It’s funny, a long time ago people thought the world was flat and now….

    • Hi David,

      Thanks for your response.

      Regarding the real numbers graph… Are these companies – companies that studied Outside-In, implemented their solution based on Outside-In methodology… or are this just a graph of successful companies that Outside-In is piggy-backing on.

      If I ring up Google (number 1 in the list) – will they tell me that they have trained Outside-In consultants working for them, and that the CEO has based his business model upon the Outside-In he learnt from you guys…. or will they tell me that they have never heard of Outside-In in their life, and that Outside-In are just trying to ride on their glory…


  9. Hi Adam,

    The companies identified as Outside In have applied the Outside In method to at least 50% of their processes. And no, if you ask the Google CEO he may never have heard of the term “Outside In” because they may not call it Outside In despite using the methods. Call it what you like but the principle and methods are in use everyday. Call him and see what he says.



    • Apple by the way is not an Outside-In company. They do not ask their customers what they want. Apple innovates from the inside-out. Their success with the Apple stores shows that they believe in direct customer interaction and not just ‘moments’ of truth. Steve Jobs gives very strong top-down guidance and is not outside-in. Google on the other hand has never cared what their customers think and they still don’t. They are completely bottom-up! Their culture is about radical innovation complete disconnected from market epxectations. They killed ‘Google Wave’ despite a huge outcry from the users. An outside-in company wouldn’t have done that.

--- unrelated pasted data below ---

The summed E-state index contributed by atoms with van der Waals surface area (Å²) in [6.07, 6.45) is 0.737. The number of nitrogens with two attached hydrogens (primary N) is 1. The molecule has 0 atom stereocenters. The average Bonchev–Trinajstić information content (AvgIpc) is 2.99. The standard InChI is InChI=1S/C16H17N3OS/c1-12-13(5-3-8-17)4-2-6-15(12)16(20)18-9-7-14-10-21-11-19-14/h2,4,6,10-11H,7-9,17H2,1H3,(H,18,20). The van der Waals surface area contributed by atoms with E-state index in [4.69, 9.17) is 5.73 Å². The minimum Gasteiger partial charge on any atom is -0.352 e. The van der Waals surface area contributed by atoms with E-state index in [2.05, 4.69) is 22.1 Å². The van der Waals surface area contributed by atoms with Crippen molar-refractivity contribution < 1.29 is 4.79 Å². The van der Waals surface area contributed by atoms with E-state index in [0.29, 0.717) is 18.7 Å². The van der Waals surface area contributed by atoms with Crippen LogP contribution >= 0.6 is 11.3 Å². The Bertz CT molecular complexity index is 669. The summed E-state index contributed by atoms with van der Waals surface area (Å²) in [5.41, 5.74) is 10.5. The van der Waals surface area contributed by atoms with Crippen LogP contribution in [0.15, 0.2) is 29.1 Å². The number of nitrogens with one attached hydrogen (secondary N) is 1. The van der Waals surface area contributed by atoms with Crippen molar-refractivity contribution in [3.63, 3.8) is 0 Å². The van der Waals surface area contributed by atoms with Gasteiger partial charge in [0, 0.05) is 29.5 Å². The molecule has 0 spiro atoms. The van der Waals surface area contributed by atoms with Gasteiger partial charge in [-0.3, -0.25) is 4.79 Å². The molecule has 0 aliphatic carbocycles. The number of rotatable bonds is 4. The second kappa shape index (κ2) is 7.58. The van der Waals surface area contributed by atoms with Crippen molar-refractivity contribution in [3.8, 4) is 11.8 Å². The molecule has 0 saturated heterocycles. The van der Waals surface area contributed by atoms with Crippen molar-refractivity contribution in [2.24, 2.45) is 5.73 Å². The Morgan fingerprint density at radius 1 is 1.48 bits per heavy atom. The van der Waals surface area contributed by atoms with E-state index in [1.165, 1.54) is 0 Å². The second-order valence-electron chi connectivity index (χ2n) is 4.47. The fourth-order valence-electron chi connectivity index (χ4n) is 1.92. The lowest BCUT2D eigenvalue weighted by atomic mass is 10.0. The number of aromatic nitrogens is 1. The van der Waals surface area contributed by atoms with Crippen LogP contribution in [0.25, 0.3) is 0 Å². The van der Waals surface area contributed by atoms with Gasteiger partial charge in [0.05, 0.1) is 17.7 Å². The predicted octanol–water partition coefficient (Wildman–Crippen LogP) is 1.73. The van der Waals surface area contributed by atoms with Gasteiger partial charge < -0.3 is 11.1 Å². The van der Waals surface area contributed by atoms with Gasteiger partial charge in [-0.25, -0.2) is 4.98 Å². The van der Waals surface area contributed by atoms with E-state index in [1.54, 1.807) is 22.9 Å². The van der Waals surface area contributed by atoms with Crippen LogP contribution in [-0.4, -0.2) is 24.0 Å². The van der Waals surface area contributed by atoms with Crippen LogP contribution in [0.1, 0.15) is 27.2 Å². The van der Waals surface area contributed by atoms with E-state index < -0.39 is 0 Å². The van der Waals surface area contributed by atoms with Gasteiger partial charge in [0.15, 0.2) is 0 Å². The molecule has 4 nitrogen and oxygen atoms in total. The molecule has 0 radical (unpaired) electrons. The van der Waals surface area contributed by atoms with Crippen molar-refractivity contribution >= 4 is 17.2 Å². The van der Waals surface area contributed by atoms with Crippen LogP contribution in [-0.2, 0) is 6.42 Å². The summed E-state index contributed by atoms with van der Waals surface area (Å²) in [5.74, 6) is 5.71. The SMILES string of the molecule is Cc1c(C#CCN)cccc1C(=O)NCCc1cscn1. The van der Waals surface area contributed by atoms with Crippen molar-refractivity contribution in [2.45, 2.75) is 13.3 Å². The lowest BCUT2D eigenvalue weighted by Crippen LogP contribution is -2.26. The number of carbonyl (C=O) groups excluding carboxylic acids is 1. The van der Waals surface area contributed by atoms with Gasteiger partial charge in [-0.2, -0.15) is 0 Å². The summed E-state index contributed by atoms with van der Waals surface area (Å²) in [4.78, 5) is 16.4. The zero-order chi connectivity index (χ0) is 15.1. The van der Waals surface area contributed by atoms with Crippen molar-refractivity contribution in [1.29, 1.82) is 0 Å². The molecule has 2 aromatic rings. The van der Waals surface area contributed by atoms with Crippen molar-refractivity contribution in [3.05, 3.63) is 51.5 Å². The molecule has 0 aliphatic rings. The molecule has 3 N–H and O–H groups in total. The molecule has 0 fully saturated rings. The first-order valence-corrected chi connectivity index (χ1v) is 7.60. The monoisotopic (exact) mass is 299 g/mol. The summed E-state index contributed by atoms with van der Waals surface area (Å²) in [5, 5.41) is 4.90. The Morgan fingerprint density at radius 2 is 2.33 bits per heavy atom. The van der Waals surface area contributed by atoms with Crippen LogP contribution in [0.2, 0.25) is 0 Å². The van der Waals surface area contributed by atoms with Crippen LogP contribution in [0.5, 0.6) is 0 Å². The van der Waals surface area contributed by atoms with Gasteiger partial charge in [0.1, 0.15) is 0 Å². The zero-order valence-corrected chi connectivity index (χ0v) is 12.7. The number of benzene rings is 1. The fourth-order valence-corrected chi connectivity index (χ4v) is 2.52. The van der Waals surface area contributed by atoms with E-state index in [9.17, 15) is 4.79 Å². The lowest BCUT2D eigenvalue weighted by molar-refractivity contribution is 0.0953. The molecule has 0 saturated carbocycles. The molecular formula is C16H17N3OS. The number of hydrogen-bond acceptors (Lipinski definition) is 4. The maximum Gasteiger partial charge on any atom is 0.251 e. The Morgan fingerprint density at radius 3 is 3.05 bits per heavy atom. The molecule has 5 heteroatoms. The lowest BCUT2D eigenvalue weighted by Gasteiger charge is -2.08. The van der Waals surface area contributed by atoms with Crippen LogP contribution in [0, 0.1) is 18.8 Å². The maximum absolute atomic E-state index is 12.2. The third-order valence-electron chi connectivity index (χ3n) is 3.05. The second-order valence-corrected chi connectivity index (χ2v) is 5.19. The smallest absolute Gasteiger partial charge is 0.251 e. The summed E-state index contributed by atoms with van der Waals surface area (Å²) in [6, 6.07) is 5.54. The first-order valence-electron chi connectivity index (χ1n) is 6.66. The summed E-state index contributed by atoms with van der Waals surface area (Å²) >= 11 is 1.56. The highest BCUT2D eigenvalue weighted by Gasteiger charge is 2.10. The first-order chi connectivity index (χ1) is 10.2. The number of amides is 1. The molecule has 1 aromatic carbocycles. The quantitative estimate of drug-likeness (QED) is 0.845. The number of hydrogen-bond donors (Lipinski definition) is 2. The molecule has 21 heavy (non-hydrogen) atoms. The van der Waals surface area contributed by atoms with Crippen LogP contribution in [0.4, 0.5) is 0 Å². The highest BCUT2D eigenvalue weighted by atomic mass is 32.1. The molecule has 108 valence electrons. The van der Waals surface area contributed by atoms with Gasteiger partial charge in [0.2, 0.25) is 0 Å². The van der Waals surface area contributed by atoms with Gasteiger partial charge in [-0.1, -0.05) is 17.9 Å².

Outside-In is just one important aspect of running a business, nothing more.

  10. Hi Max,

    Actually, Apple is one of the most Outside In companies around – that is, the inspiration for their innovation comes from understanding customer needs – if you call this inside out then so be it. Outside In represents a view taken of the organisation, that is, from the customer’s perspective.

    As for the Apple stores, yes, they do believe in direct customer interaction. Where a customer process deserves to exist, there is an optimum number of moments of truth. What Apple have done is take inspiration for their stores not from other retailers, but from Four Seasons Hotels. In doing so, they have challenged the traditional retail approach and also optimised the number of moments of truth along the way.

    I am intrigued about your comments:
    Google on the other hand has never cared what their customers think and they still don’t. They are completely bottom-up!